Icelandic volcano erupts in molten inferno
Residents living under Iceland’s potentially erupting volcano have said they fear being “frozen in time like Pompeii.”
At least 4,000 people have been forced to flee their homes since the fishing town of Grindavik in the Reykjanes Peninsula was split in two by seismic activity last week.
More than 800 earthquakes and thousands of tremors have been recorded in the area since the evacuation last Friday.
A State of Emergency has now been declared as many fear the possible volcanic eruption, which has already fissured roads, shut down tourist attractions, and led the government to evacuate towns in the potential path of an eruption.
A giant bulldozer has arrived in Iceland to build a massive 3.5 mile-ditch and earth mounds to stop the lava if it comes.
Workers are rapidly trying to build a wall around the Svartsengi power plant, while police are setting up checkpoints around the dangerous “red zone,” where there is a reported ominous smell of sulphur dioxide.
The gas proves that magma is close to the surface, with some experts claiming the lava has the potential to fill two Olympic-sized swimming pools.
While residents in the “red zone” were allowed inside their homes briefly this week to collect their pets and belongings, officers stopped them from entering after raised levels of volcanic gas were detected in the town.
The Icelandic Meteorological Office warned in a statement: “Due to the release of tension, it is likely that the magma will have an easy way to the surface.”
Kristjan Rargrarssan, a search and rescue worker in Iceland, said to The Mirror: “It is the red zone, the area with the most earthquakes, the most cracks and the most volcanic activity.”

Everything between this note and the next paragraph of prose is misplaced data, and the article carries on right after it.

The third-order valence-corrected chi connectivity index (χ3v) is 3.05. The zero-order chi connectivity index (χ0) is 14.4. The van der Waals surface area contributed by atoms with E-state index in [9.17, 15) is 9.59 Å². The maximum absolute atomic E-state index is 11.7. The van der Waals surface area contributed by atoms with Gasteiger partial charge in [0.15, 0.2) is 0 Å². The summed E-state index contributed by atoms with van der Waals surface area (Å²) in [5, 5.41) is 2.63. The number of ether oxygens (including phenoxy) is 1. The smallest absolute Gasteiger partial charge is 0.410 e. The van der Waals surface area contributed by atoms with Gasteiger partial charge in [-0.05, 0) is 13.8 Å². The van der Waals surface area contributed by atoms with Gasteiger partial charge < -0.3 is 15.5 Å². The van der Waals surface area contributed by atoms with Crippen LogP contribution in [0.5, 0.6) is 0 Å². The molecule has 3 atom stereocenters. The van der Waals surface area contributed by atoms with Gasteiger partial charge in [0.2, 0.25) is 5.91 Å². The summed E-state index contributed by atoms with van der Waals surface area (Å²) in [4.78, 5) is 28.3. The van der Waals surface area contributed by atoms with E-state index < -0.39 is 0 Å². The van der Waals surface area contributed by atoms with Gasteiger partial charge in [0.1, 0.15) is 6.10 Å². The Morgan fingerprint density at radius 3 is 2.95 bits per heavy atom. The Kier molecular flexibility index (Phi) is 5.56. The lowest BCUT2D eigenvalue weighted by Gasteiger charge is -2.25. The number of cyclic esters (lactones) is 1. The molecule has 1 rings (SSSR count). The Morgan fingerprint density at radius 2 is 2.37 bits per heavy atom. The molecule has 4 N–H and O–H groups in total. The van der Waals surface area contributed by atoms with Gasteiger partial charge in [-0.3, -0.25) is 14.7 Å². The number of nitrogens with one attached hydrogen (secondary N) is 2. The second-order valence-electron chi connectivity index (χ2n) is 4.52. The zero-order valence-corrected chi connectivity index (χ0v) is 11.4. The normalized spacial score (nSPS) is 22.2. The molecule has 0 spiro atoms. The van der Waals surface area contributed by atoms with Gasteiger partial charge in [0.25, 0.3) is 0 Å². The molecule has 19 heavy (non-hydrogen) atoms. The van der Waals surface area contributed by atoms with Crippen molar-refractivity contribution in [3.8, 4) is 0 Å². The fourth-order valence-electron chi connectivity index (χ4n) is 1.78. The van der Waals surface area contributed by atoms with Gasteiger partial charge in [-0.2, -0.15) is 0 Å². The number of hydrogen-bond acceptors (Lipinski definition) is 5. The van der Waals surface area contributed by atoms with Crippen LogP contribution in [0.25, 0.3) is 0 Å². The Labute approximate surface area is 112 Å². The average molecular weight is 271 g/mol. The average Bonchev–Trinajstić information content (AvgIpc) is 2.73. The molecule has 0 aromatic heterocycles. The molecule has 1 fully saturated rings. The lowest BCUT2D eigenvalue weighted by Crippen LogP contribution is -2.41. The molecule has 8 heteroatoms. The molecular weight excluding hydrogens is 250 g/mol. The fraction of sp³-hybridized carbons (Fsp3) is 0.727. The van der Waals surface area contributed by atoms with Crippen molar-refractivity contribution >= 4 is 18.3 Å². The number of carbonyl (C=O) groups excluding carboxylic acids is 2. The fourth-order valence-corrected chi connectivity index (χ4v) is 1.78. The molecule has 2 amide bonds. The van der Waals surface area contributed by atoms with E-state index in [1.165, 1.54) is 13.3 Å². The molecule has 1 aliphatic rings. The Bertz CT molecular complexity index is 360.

British expat Anne Sigurdsson, 66, moved to Iceland from Carlisle seven years ago with her husband, Siggi.
She said: “People are apprehensive and everyone feels so much for those evacuated as we know it could so easily be us too.
“This island could be ripped apart. We fear Grindavik could end up frozen in time like Pompeii. On Friday afternoon, it was like shake, rattle, and roll here.
“You hear it before you feel it, it’s like thunder in the ground. Everything was shaking and the house was creaking. It was like being inside one of those snow globes and being shaken around.”
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Sigurdsson said they are concerned about the volcano damaging infrastructure on the peninsula.
She said: “If it goes where they say it is going to, the lava could go to the power plant and the water plant. Already house prices have taken a hit so many people could end up with nothing.
“Nobody is going to want to live here.”
The nearby international airport at Keflavik has also been hit by earthquakes, with one worker telling The Mirror: “We want it to hurry up and erupt so we can get some sleep.”
Another resident said a crack has appeared in the town that runs for several meters, with fishing headquarters completely ruined by the tremors.
Margret Benediktsdottir, 64, who helps run family fishery businesses in the town, said: “It is devastating and such a beautiful place to live in and bring up your children.
“I’ve lived here for 44 years and it’s the first time I’ve experienced anything like this. Now there is a big question mark over us all.”
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